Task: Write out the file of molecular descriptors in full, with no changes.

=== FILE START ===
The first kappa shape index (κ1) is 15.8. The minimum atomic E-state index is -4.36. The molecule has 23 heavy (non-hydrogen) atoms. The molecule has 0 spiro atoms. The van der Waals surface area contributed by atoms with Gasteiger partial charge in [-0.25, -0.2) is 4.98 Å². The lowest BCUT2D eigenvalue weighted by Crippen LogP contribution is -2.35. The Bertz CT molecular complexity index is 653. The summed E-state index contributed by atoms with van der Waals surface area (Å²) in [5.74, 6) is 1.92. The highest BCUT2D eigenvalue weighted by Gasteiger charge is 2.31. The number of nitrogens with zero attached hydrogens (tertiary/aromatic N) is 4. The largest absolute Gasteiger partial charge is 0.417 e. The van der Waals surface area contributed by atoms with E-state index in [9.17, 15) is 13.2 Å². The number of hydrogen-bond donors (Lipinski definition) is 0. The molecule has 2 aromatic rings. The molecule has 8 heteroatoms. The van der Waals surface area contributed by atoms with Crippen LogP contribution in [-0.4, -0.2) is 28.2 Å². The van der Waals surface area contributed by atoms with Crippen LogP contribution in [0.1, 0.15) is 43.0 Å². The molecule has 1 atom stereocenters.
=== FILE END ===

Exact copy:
The first kappa shape index (κ1) is 15.8. The minimum atomic E-state index is -4.36. The molecule has 23 heavy (non-hydrogen) atoms. The molecule has 0 spiro atoms. The van der Waals surface area contributed by atoms with Gasteiger partial charge in [-0.25, -0.2) is 4.98 Å². The lowest BCUT2D eigenvalue weighted by Crippen LogP contribution is -2.35. The Bertz CT molecular complexity index is 653. The summed E-state index contributed by atoms with van der Waals surface area (Å²) in [5.74, 6) is 1.92. The highest BCUT2D eigenvalue weighted by Gasteiger charge is 2.31. The number of nitrogens with zero attached hydrogens (tertiary/aromatic N) is 4. The largest absolute Gasteiger partial charge is 0.417 e. The van der Waals surface area contributed by atoms with E-state index in [9.17, 15) is 13.2 Å². The number of hydrogen-bond donors (Lipinski definition) is 0. The molecule has 2 aromatic rings. The molecule has 8 heteroatoms. The van der Waals surface area contributed by atoms with Crippen LogP contribution in [-0.4, -0.2) is 28.2 Å². The van der Waals surface area contributed by atoms with Crippen LogP contribution in [0.1, 0.15) is 43.0 Å². The molecule has 1 atom stereocenters.